Yes, there are even different rules for casting the chart. A horary chart is cast for the birth of a question but the logistics of that are a lot more vague than a person being born. I'm just gonna keep going with bullets cause fuck it, it's Virgo season.


· Location - A question isn't a physical thing so how do we know where it's happening? Well, since we know that there are invalid questions we could say the location is where the valid question is formed. If you're going to an astrologer for a horary then 9 times out of 10 the astrologer will use their own location. To compare it to natal astrology, the moment when the question pops in your head is like conception. The baby exists but it isn't fully formed and out in the world yet. If you don't know anything about horary or asking a valid question then you're basically taking it to an astrologer to deliver it. In this instance the astrologer's location is like the hospital where you were born. The exception to this is if you already know how to ask valid a valid question yourself. Maybe you go to your astrologer for horary pretty frequently and know the rules by now or maybe you've studied horary some yourself but just don't feel comfortable interpreting it. This would be like a home birth and you take the baby to the doctor later for a checkup.


· Time - If you're birthing your question at home and you're able to get it fully formed and out in the world then you can use the time you decided to ask it. If you're taking your question to an astrologer to deliver it then they will use the time that they understand the question. They aren't going to use the time you emailed them or booked their services. I usually have to help people rephrase their question which requires me to clarify what exactly it is that they want to ask. The moment when I understand exactly what you're asking is the moment the question is born.

· House System - This is a bit more technical. The majority of astrologers use some sort of quadrant house system for horary like Placidus, even those astrologers who use whole sign houses for everything else. The reason for this is that there are certain horary techniques that use house cusps which don't exist in whole sign houses. For example, in Placidus your ascendant is the cusp between the 1st house and the 12th house. In whole sign houses the houses are simply determined by the beginning and end of a sign so your ascendant itself is a floating point and the entire sign that it's in is the 1st house. However, there are astrologers that use whole sign houses for horary and I'm one of them. You can use whatever you feel most comfortable with because I, and others, have gotten accurate answers from horary with whole sign houses.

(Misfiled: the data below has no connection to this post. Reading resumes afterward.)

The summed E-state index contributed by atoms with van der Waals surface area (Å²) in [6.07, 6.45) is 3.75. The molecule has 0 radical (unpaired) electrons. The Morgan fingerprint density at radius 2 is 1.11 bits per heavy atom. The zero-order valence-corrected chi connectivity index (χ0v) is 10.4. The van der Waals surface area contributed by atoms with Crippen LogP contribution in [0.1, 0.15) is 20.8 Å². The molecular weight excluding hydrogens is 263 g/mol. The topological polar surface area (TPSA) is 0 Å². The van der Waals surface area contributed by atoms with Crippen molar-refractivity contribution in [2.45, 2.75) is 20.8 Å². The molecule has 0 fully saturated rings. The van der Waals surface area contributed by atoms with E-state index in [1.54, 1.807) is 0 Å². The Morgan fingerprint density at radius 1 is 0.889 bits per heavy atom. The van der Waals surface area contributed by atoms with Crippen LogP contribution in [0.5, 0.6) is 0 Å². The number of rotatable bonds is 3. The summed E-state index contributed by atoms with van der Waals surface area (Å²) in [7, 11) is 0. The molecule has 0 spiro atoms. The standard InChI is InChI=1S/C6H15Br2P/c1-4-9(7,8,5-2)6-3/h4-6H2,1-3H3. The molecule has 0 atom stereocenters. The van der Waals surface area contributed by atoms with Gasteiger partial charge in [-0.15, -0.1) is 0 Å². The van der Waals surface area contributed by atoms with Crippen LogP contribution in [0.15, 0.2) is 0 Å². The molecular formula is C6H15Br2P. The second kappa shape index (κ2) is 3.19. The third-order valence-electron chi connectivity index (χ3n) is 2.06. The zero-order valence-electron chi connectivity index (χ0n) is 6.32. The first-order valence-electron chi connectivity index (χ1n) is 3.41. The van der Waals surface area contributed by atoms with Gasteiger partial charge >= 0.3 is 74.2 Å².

Interpreting the Chart

Interpreting a horary chart requires a huge shift in approach and perspective if you have only worked with natal astrology before. Don't worry, it's not that difficult, it just takes some getting used to. It's kind of like the difference between writing a story and writing a scientific paper. The language, astrology, is the same but the format is different.

· Significators - Remember how I said only certain parts of a horary are relevant and not the whole thing? Well, significators are how we find out which parts of the chart are important. There are a few different ways to find the significator (the planet that represents a particular thing) for whatever you're asking about. The first method is to use the planet that rules the relevant house. For example, the planet that rules the 1st house is always the significator of the querent (the person asking the question). If I cast a horary asking "where is my cat" and the chart has a Leo rising then that means the sun represents me. Using whole sign houses, Leo rising would put Capricorn in the 6th house. The 6th house rules pets, Saturn rules Capricorn, so my cat would be signified by Saturn.


The second method is to use what's called the "natural significator" which would be the planet that generally rules the thing you're asking about regardless of what house it rules in the chart. An example of this would be asking "where is my necklace" in which case you could use Venus as the significator for the necklace since Venus naturally rules beautiful things like jewelry. Choosing what significators to use is a judgment call based on what is most relevant to the question.